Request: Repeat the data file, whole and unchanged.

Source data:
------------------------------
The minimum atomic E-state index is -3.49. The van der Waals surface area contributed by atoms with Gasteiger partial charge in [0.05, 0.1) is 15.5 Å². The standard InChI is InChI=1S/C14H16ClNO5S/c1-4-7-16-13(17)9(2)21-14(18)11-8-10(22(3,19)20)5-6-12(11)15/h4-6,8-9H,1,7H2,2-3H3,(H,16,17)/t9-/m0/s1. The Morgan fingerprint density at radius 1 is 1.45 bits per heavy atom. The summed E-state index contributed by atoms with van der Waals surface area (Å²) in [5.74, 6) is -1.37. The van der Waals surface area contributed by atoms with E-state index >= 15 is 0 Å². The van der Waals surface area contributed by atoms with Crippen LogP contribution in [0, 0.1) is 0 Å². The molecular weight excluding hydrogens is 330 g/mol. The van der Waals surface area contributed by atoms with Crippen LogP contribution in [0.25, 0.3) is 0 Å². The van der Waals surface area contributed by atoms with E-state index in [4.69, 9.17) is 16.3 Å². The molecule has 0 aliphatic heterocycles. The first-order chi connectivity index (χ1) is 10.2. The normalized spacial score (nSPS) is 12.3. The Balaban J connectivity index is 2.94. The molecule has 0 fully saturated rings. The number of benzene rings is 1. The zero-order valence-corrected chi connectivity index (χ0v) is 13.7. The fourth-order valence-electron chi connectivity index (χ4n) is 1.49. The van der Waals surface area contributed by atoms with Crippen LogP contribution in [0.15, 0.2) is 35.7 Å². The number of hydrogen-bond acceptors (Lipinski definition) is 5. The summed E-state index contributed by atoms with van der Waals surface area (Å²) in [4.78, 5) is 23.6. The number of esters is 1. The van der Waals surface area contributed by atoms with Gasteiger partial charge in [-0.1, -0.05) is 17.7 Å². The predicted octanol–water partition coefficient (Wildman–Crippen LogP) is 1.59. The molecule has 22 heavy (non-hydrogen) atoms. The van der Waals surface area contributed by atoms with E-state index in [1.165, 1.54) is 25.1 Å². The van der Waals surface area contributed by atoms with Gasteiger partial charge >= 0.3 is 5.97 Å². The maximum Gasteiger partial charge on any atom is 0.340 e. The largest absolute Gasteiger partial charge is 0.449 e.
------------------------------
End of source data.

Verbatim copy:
The minimum atomic E-state index is -3.49. The van der Waals surface area contributed by atoms with Gasteiger partial charge in [0.05, 0.1) is 15.5 Å². The standard InChI is InChI=1S/C14H16ClNO5S/c1-4-7-16-13(17)9(2)21-14(18)11-8-10(22(3,19)20)5-6-12(11)15/h4-6,8-9H,1,7H2,2-3H3,(H,16,17)/t9-/m0/s1. The Morgan fingerprint density at radius 1 is 1.45 bits per heavy atom. The summed E-state index contributed by atoms with van der Waals surface area (Å²) in [5.74, 6) is -1.37. The van der Waals surface area contributed by atoms with E-state index >= 15 is 0 Å². The van der Waals surface area contributed by atoms with Crippen LogP contribution in [0, 0.1) is 0 Å². The molecular weight excluding hydrogens is 330 g/mol. The van der Waals surface area contributed by atoms with Crippen LogP contribution in [0.25, 0.3) is 0 Å². The van der Waals surface area contributed by atoms with E-state index in [4.69, 9.17) is 16.3 Å². The molecule has 0 aliphatic heterocycles. The first-order chi connectivity index (χ1) is 10.2. The normalized spacial score (nSPS) is 12.3. The Balaban J connectivity index is 2.94. The molecule has 0 fully saturated rings. The number of benzene rings is 1. The zero-order valence-corrected chi connectivity index (χ0v) is 13.7. The fourth-order valence-electron chi connectivity index (χ4n) is 1.49. The van der Waals surface area contributed by atoms with Crippen LogP contribution in [0.15, 0.2) is 35.7 Å². The number of hydrogen-bond acceptors (Lipinski definition) is 5. The summed E-state index contributed by atoms with van der Waals surface area (Å²) in [4.78, 5) is 23.6. The number of esters is 1. The van der Waals surface area contributed by atoms with Gasteiger partial charge in [-0.1, -0.05) is 17.7 Å². The predicted octanol–water partition coefficient (Wildman–Crippen LogP) is 1.59. The molecule has 22 heavy (non-hydrogen) atoms. The van der Waals surface area contributed by atoms with E-state index in [1.165, 1.54) is 25.1 Å². The van der Waals surface area contributed by atoms with Gasteiger partial charge >= 0.3 is 5.97 Å². The maximum Gasteiger partial charge on any atom is 0.340 e. The largest absolute Gasteiger partial charge is 0.449 e.